MRFIT (Multiple Risk Factor Intervention Trial Research Group, 1982, 1990, 1996). However, changes were modest, and control groups showed similar outcomes (Cutler, 2004; Syme, 2002).
In contrast, some health risk behaviors have changed over time, and public interventions seem to have played an important role: an example is smoking. National cigarette consumption per capita reached its peak in the early 1960s. Since the 1964 Surgeon General’s report on the dangers of smoking (U.S. Department of Health, Education, and Welfare, 1964), consumption has steadily dropped to less than half the peak level, declining roughly in parallel among whites and blacks. Standing by itself, the Surgeon General’s report would probably not have generated such a wide-ranging and sustained response. But the report did not stand by itself. It mobilized public opinion and eventually generated a variety of legislative responses, including taxes on cigarettes, restrictions on broadcast advertising, antitobacco advertising campaigns, limits on access to cigarettes, and bans on smoking in various establishments and public places.
Antismoking policies have been extensively studied (Chaloupka and Warner, 2000; U.S. Department of Health and Human Services, 2000); as summarized by Cutler (2004), many of them are effective. Generally, a 10 percent increase in prices (through taxation, for instance) reduces consumption of cigarettes by 4 percent, with young men affected more than young women (Chaloupka and Pacula, 1998) and the poor affected substantially more than the rich (Gruber and Kosygi, 2002). Antitobacco advertising can have large effects: California’s $26 million media campaign of the early 1990s reduced smoking by an average (per year) of eight packs per person. Workplace smoking bans reduce the number of workers smoking by 5 percent and also reduce consumption among workers who continue to smoke (Cutler, 2004). Such policy changes, while effective, are nevertheless insufficient to account for the overall historical reduction in smoking, which must reflect, in addition, a broad-based movement away from smoking among millions of people. Somehow, in the late 20th century, the political timing was right for antitobacco measures, and growing public approval helped make them effective.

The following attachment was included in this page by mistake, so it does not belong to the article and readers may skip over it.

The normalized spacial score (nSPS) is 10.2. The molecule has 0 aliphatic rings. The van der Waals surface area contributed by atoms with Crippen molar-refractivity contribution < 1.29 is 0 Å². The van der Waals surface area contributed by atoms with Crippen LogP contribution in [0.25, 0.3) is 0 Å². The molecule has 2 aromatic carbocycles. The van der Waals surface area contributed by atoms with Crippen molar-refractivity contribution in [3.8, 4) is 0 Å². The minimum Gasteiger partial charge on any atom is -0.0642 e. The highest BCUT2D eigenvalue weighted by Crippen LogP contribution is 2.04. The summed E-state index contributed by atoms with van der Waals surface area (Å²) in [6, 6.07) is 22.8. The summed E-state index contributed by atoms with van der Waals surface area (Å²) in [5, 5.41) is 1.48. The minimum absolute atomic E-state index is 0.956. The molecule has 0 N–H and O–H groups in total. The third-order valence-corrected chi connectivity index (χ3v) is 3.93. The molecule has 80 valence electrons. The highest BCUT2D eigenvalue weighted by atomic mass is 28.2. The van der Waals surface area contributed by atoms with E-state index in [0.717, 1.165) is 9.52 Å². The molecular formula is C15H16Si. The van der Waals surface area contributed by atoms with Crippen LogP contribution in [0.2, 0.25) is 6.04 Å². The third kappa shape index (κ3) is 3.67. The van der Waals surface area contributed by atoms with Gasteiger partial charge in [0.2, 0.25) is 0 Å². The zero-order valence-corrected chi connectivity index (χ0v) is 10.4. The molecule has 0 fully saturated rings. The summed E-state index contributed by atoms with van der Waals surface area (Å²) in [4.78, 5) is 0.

Blacks have benefited as much or slightly more than whites from smoking declines over the last four decades. The same cannot be said across education groups. Smokers among high school dropouts were 6 percentage points more numerous than among college graduates in 1966, and 19 percentage points more numerous in 1995.
When promotion of health behavior becomes part of a broad social movement, involving and mobilizing a range of social actors—national and local legislators, the media, private business, volunteer groups, etc.—wide-ranging effects such as those from antismoking campaigns are possible. Cutler (2004) refers to this phenomenon as permeation, the saturation of